Charge your setup fully, then get the batts tested. You can test them as normal lead acid with 600 cca. You may find you only have 1 bad one.

I just replaced a UPS pack of 4x100ah sealed lead acid this week. Only 1 was bad. The others tested over 600 amps under load. If you lived close I would give you the 2 best ones I kept.
 

KITROBASKIN

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One great thing about functioning LFP batteries is they do not have the kind of internal resistance that Lead Acid will. Their voltage drop is very slight for most of their capacity cycle. Proper charging is a big deal, though. Protect your investment.

As far as affecting traction; good question but probably will be fine. Replacing lead acid on an electric forklift with LFP is when issues arise, because the lead batteries are also the counterweight for picking stuff up.
 

turbodog

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It appears to be a common comment regarding the batteries:


Very bad reviews. Not too surprising given that it's lead-acid tech though. Best case would be 4-5 years probably. That's the high end of lifespan I see on standby UPS units... and those packs are hardly ever used.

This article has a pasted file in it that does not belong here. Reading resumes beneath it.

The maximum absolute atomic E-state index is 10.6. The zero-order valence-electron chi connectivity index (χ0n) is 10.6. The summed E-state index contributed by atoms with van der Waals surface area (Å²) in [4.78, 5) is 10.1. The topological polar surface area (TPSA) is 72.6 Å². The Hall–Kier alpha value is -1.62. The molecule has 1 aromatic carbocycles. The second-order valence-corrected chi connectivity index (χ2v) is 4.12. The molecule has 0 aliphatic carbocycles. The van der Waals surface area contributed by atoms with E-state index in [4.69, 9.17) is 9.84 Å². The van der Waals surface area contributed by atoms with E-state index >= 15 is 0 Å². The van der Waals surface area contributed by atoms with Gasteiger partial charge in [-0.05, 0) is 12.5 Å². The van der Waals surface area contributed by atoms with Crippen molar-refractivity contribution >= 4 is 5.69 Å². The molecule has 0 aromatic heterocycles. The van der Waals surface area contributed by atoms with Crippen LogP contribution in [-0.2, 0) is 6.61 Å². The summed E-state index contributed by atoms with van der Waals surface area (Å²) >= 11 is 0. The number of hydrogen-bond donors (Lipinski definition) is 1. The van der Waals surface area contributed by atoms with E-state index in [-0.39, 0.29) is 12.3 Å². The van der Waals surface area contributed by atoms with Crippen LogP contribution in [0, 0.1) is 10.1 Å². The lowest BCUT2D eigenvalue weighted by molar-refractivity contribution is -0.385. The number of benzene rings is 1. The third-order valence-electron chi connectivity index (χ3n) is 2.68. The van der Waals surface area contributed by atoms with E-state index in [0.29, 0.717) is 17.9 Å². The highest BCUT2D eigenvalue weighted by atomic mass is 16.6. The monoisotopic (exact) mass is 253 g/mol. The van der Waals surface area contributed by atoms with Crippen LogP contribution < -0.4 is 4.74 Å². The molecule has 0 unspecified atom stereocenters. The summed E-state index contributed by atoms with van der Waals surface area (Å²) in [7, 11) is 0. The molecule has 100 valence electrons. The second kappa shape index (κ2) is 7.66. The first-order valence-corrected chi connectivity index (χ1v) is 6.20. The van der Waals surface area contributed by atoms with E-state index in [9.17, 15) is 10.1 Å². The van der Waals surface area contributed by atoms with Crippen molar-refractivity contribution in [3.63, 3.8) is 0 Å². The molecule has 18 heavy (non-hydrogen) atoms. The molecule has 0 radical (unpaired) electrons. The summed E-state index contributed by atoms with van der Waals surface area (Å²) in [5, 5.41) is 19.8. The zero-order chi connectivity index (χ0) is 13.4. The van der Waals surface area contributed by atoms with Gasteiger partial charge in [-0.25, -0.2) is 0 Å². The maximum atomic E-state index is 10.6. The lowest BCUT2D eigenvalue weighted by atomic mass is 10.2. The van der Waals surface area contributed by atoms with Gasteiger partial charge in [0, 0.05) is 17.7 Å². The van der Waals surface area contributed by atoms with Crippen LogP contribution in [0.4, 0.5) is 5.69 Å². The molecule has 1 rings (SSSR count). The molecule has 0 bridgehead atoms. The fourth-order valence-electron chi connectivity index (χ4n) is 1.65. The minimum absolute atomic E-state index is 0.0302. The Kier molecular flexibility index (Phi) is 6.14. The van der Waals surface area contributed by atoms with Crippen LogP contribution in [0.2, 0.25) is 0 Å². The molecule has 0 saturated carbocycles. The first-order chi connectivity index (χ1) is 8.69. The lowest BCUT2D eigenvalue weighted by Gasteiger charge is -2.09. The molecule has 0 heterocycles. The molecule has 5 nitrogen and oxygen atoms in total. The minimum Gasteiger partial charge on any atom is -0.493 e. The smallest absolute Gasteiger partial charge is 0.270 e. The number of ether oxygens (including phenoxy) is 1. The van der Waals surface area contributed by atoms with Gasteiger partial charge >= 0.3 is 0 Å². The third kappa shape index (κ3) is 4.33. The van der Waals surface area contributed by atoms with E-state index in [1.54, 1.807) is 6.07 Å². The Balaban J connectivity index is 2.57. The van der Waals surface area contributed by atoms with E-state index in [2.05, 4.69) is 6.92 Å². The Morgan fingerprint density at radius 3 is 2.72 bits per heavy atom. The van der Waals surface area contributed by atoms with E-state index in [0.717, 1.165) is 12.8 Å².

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mrfixitman

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Everything powered by batteries I own, that has batteries I convert to lithium or Nickel Metal Hydride. C cell flashlights are a direct replacement using A123 26650 cells with adapter. 3 cell Maglite gets 2 at 7.2 volts. Bulb upgrade possibility. I sold my eGo Scooter a couple years ago, that was upgraded to lithium using two used Valence U1-12RT 12.8v 40Ah Lithium Iron Magnesium Phosphate batteries. Still working. Price on used units less than lead. Have longer life. Makes sense to find alternatives and convert.
 

HarryN

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Possibly one of the challenge isn't the battery pack itself, but the charger.

I am not certain, but it looks like the charger is built into the mower and it takes a pretty decent charger / maintainer setup to keep batteries in good condition.

If the batteries have been stored all winter without being plugged in - many set up will fail.

Li based batteries are great - but if your shed is going to experience freezing conditions, then something like AGM or similar might still be better.
 

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dragosios

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Their lifetime depends on how they are used and maintained. It depends on how much they are used during sessions in numbers of discharge cycles and how deep those were.
Two seasons seems too little but again, check above, number of cycles is important too during those two seasons.
 

KITROBASKIN

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Not sure but maybe this thread might be useful?